U.S. patent application Ser. No. 157,145, filed June 6, 1980 by Frank L. Tevelow, discloses an improvement over these prior art methods. The technique of that disclosure involves firing a standard shell into an object in which the shell becomes embedded. The object and shell are decelerated as they travel through a tube in which high gaseous pressure is developed. Alternatively, frictional forces at the interface of the moving object and the tube wall will decelerate the shell or projectile. This technique obviates the need for relatively expensive and sophisticated apparatus, and is also suited for use with standard shells or projectiles. However, it suffers from the drawback that it is suited to the recovery of only those projectiles having a rifling band or other annular protrusion associated therewith. Furthermore, the element in which the projectile becomes embedded must be particularly dimensioned to properly mate with the specific projectile being tested.

Another soft recovery technique known in the art involves firing a projectile along a set of rails which are partially submerged in water. A specially configured nose attached to the projectile scoops up the water, thereby providing deceleration forces. This method is also only suited for laboratory use due to the fact that a controlled environment and specially adapted equipment must be provided in order to decelerate the projectile. Additionally, if the projectile being tested has a rifling band attached thereto, means must be provided for stripping this band from the projectile so that the projectile may be properly accommodated by the rails.

U.S. Pat. No. 3,314,286 discloses a projectile recovery device which is suitable for field use. The device of the patent comprises a ring-like attachment to be fitted to the end of a gun barrel. The attachment is so configured as to catch the rifling band of the projectile thereby becoming attached to the projectile in its flight. A cable and balloon or other drag inducing object are secured to the ring-like fitting to provide deceleration forces for the projectile. Use of this device is very cumbersome as it is necessary to attached a very long drag line and balloon to the projectile recovery device. The device also suffers from the drawback that any particular fitting attached to the end of the gun barrel is capable of accommodating projectiles of only a single dimension. This necessitates stock piling a large number of assorted sized fittings in order to provide the capability of capturing and recoverying projectiles of various sizes. More importantly, the acquisition of the fitting produces substantial reverse acceleration forces on the projectile.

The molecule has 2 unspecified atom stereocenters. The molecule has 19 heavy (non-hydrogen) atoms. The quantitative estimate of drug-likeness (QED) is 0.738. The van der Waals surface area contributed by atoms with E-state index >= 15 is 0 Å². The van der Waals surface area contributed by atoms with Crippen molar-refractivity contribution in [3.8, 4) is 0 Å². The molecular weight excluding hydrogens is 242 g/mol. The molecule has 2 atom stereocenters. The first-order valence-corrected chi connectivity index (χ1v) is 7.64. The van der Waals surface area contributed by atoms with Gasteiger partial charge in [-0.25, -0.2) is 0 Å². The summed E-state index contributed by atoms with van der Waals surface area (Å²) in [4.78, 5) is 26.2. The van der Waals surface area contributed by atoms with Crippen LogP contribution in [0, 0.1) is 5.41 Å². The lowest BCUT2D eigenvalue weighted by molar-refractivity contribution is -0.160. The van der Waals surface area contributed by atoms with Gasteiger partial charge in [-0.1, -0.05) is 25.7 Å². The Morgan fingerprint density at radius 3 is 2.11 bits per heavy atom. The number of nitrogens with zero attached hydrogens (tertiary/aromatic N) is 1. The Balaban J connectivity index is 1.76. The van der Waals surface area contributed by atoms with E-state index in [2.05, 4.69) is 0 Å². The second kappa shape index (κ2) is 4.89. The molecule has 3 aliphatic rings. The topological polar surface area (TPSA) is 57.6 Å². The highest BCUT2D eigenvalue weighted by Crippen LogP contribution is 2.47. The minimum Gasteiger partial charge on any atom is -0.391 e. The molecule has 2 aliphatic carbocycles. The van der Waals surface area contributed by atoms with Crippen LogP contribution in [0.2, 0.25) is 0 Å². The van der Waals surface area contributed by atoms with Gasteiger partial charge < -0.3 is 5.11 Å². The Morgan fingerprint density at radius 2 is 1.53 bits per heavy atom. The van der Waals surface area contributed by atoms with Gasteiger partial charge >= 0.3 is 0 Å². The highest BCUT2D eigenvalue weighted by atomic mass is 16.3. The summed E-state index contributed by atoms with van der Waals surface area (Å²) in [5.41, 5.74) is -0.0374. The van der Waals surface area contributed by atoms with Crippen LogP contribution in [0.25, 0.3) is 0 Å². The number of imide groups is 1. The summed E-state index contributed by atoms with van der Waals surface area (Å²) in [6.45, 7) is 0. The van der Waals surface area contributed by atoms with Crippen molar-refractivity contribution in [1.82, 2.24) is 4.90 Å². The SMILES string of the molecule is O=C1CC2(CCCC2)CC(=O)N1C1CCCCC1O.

It is therefore an object of this invention to overcome the above noted drawbacks in the prior art techniques and devices.